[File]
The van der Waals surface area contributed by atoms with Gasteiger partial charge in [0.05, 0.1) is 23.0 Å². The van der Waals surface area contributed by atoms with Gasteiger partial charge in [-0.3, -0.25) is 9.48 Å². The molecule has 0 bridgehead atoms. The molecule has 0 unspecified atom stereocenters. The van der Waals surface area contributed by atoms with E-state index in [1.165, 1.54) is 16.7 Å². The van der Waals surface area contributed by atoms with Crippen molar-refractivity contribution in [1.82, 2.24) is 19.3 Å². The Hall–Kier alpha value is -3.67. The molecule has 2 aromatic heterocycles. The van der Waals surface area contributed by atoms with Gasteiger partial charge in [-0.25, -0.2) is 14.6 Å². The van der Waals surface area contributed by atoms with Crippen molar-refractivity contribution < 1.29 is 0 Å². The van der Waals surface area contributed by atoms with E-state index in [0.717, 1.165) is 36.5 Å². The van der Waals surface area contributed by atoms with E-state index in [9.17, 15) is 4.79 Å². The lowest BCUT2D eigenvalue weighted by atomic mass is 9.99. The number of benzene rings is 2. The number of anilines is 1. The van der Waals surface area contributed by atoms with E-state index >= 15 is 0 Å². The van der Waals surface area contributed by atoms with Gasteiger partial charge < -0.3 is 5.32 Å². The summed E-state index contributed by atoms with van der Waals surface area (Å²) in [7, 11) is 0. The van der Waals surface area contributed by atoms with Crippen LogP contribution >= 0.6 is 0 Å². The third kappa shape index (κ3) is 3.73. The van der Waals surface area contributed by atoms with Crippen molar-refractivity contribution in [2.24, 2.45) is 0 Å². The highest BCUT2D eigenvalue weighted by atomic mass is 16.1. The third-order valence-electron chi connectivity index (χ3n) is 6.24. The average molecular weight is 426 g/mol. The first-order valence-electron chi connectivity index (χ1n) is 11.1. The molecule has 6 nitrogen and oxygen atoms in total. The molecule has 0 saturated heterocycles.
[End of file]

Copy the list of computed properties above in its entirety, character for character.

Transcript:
The van der Waals surface area contributed by atoms with Gasteiger partial charge in [0.05, 0.1) is 23.0 Å². The van der Waals surface area contributed by atoms with Gasteiger partial charge in [-0.3, -0.25) is 9.48 Å². The molecule has 0 bridgehead atoms. The molecule has 0 unspecified atom stereocenters. The van der Waals surface area contributed by atoms with E-state index in [1.165, 1.54) is 16.7 Å². The van der Waals surface area contributed by atoms with Crippen molar-refractivity contribution in [1.82, 2.24) is 19.3 Å². The Hall–Kier alpha value is -3.67. The molecule has 2 aromatic heterocycles. The van der Waals surface area contributed by atoms with Gasteiger partial charge in [-0.25, -0.2) is 14.6 Å². The van der Waals surface area contributed by atoms with Crippen molar-refractivity contribution < 1.29 is 0 Å². The van der Waals surface area contributed by atoms with E-state index in [0.717, 1.165) is 36.5 Å². The van der Waals surface area contributed by atoms with E-state index in [9.17, 15) is 4.79 Å². The lowest BCUT2D eigenvalue weighted by atomic mass is 9.99. The number of benzene rings is 2. The number of anilines is 1. The van der Waals surface area contributed by atoms with E-state index >= 15 is 0 Å². The van der Waals surface area contributed by atoms with Gasteiger partial charge < -0.3 is 5.32 Å². The summed E-state index contributed by atoms with van der Waals surface area (Å²) in [7, 11) is 0. The van der Waals surface area contributed by atoms with Crippen LogP contribution >= 0.6 is 0 Å². The third kappa shape index (κ3) is 3.73. The van der Waals surface area contributed by atoms with Crippen molar-refractivity contribution in [2.24, 2.45) is 0 Å². The highest BCUT2D eigenvalue weighted by atomic mass is 16.1. The third-order valence-electron chi connectivity index (χ3n) is 6.24. The average molecular weight is 426 g/mol. The first-order valence-electron chi connectivity index (χ1n) is 11.1. The molecule has 6 nitrogen and oxygen atoms in total. The molecule has 0 saturated heterocycles.